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Paris vs NYC

A visual but friendly match between those two cities seen by a lover of Paris wandering through New York’s infinite details, clichés and contradictions.

Paris vs NYC - Pierre de taille vs Brick
(c) Vahram Muratyan - parisvsnyc.blogspot.com

Vahram Muratyan, a curious mind and talented designer, reduced the differences between Big Apple and the City of Light to the essential. As a result he shows us great visualizations of urban lifestyle on both sides of the Atlantic. I appreciate his minimalist approach amongst all those overloaded infographics of our days.

It would be interesting to see other cities matched, too. Berlin could be especially funny, with “Mietskaserne”, “Kaffee Latte”, “Trinkgeld”, “Grünanlagen”, “Mülltrennung” etc.

For many more matches between the two cities have a look at parisvsnyc.blogspot.com and follow @parisvsnyc on Twitter!

Paris vs NYC - Espresso vs Americano
(c) Vahram Muratyan - parisvsnyc.blogspot.com
Paris vs NYC - Pourboire vs Tip
(c) Vahram Muratyan - parisvsnyc.blogspot.com
Paris vs NYC - Espace vert vs Go green
(c) Vahram Muratyan - parisvsnyc.blogspot.com
Paris vs NYC - Tri sélectif vs Recycling
(c) Vahram Muratyan - parisvsnyc.blogspot.com
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T.

Tesla, Wi-Fi, and Electronic Music – Literally

A Tesla coil is a resonant transformer circuit invented by Nikola Tesla at the end of the 19th century. It is used to produce high voltage, relatively high current, high frequency AC electricity. Some people make music out of it.

“What you hear is audio modulated thunder”, Joe DiPrima of Arcattack, a band from Austin, Texas, explains. During their shows Arcattack’s MC and stunt man Patric Brown walks and dances through half a million Volt sparks wearing a Faraday suit.

One of Tesla’s early stuntmen was Mark Twain. The writer and the engineer were close friends and spent much time together in Tesla’s laboratory. Obviously Mark Twain survived the experiments and wrote some great novels later on. High voltage AC electricity is less dangerous for human beings than DC electricity. One explanation is that under AC electricity the ions in the human body are rather oscillating within the cells than moving between them. It might hurt anyway; and remember: a real thunder is DC! So please don’t try this at home, unless you are a stuntman wearing a Faraday suit or a great writer looking for inspiration.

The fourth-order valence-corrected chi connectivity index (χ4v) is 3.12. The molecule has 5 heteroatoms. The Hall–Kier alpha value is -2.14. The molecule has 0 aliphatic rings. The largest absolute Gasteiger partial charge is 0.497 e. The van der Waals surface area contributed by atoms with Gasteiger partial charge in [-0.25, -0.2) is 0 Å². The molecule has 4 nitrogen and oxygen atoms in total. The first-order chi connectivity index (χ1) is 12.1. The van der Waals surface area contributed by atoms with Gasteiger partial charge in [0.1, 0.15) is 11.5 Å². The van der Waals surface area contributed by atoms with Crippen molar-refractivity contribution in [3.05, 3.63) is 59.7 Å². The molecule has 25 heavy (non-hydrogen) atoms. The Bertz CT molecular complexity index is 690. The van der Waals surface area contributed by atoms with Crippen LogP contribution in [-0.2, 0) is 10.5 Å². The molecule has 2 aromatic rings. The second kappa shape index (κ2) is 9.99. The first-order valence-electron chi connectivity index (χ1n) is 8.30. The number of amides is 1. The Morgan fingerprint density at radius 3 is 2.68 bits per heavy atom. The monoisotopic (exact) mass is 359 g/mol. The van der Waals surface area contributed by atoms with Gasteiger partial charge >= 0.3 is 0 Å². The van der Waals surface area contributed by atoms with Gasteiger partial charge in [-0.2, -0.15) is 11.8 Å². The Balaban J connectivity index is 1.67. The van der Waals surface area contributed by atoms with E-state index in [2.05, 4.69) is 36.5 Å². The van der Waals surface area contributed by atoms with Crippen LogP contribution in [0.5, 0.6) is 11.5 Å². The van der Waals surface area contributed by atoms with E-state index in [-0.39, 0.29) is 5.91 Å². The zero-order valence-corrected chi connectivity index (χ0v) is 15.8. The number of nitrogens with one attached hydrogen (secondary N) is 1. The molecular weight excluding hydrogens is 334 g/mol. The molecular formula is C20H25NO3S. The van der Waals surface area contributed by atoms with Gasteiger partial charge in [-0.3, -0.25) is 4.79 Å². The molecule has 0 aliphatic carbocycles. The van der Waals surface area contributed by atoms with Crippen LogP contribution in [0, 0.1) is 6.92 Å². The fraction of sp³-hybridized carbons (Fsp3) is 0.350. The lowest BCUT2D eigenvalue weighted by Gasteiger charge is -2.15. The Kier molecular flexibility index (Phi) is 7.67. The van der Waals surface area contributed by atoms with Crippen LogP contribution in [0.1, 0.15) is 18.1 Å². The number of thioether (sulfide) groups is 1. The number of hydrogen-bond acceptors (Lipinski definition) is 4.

Mark Twain in Tesla's Lab (1894): Suddenly the lights came on.

Today the main use of Tesla coils is entertainment and educational displays. Neverless the underlying ideas on wireless communication seem visionary in the era of the internet. In 1915 Tesla declared that “wireless wonders” may solve some of the world’s greatest problems. With wireless communication “we might decrease the cost of the dissemination of useful information that every citizen of this country, resident no matter how remotely from the populated centres, could be kept continually in touch with the outer world occurences, weather prospects, and all that helpfull information which the Government already gathers, or might gather if it had at hand the means by which to make it public”, the New York Times reported on August 1, 1915. Let’s solve the problems, we have got the tools!

Wi-Fi 100 years ago: Tesla's tower on Long Island.
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I.

Imaginary Landscapes and Literary Maps

Did you ever wonder which of your favorite literary characters lived in the same street or were actually neighbors? Now you can find it out.

Visit the Literary Map of Manhattan to see where some 100 imaginary New Yorkers “lived, worked, played, drank, walked and looked at ducks.” In my opinion this is the best combination of maps and literature so far.

Looking at ducks (c) www.nytimes.com

Across the Atlantic you can find a similar project called Books in London marking the location of more than 400 books either set in, or about, London.

Mapping the books. (c) www.getlondonreading.co.uk

The creators of Books in London also provide a free iPhone app of their literary map.

Augmented reality by bike.

Still another way to explore maps and literature is Gutenkarte. The so called “geographic text browser” is intended to help readers explore the spatial component of classic works of literature. Gutenkarte downloads public domain texts from Project Gutenberg, and stores all the geographic locations it can find locations in a database, along with citations into the text itself.

Tagging the world of War and Peace. (c) www.gutenkarte.org

You can also browse historical literary maps at the Library of Congress. This collection of maps was part of an exhibition entitled “Language of the Land“, a breathtaking journey through the literary heritage of the US.

The historical point of view. (c) www.loc.gov

Augmented reality is reality. And I am eager to see what is coming next.

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